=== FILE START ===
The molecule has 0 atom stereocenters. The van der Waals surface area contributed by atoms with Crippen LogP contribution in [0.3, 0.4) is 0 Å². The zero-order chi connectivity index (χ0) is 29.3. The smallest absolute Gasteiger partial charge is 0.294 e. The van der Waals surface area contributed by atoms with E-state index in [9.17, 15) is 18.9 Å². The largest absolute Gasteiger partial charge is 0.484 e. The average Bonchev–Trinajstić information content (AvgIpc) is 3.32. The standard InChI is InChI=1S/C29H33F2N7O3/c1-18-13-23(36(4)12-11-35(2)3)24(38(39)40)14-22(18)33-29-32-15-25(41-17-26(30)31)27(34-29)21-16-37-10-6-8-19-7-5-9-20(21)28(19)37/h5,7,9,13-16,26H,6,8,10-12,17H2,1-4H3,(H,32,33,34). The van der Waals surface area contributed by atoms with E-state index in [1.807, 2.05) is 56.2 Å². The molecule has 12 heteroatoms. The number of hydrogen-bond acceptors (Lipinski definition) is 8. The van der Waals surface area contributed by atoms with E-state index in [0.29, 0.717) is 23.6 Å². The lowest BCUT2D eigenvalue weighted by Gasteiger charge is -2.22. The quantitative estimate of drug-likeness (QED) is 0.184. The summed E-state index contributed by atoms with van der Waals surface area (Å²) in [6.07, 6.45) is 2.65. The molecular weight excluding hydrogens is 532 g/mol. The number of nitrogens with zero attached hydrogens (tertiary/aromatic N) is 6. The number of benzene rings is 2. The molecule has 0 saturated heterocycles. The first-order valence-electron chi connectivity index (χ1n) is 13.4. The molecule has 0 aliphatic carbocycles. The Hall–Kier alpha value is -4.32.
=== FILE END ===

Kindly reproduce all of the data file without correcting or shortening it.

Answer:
The molecule has 0 atom stereocenters. The van der Waals surface area contributed by atoms with Crippen LogP contribution in [0.3, 0.4) is 0 Å². The zero-order chi connectivity index (χ0) is 29.3. The smallest absolute Gasteiger partial charge is 0.294 e. The van der Waals surface area contributed by atoms with E-state index in [9.17, 15) is 18.9 Å². The largest absolute Gasteiger partial charge is 0.484 e. The average Bonchev–Trinajstić information content (AvgIpc) is 3.32. The standard InChI is InChI=1S/C29H33F2N7O3/c1-18-13-23(36(4)12-11-35(2)3)24(38(39)40)14-22(18)33-29-32-15-25(41-17-26(30)31)27(34-29)21-16-37-10-6-8-19-7-5-9-20(21)28(19)37/h5,7,9,13-16,26H,6,8,10-12,17H2,1-4H3,(H,32,33,34). The van der Waals surface area contributed by atoms with E-state index in [1.807, 2.05) is 56.2 Å². The molecule has 12 heteroatoms. The number of hydrogen-bond acceptors (Lipinski definition) is 8. The van der Waals surface area contributed by atoms with E-state index in [0.29, 0.717) is 23.6 Å². The lowest BCUT2D eigenvalue weighted by Gasteiger charge is -2.22. The quantitative estimate of drug-likeness (QED) is 0.184. The summed E-state index contributed by atoms with van der Waals surface area (Å²) in [6.07, 6.45) is 2.65. The molecular weight excluding hydrogens is 532 g/mol. The number of nitrogens with zero attached hydrogens (tertiary/aromatic N) is 6. The number of benzene rings is 2. The molecule has 0 saturated heterocycles. The first-order valence-electron chi connectivity index (χ1n) is 13.4. The molecule has 0 aliphatic carbocycles. The Hall–Kier alpha value is -4.32.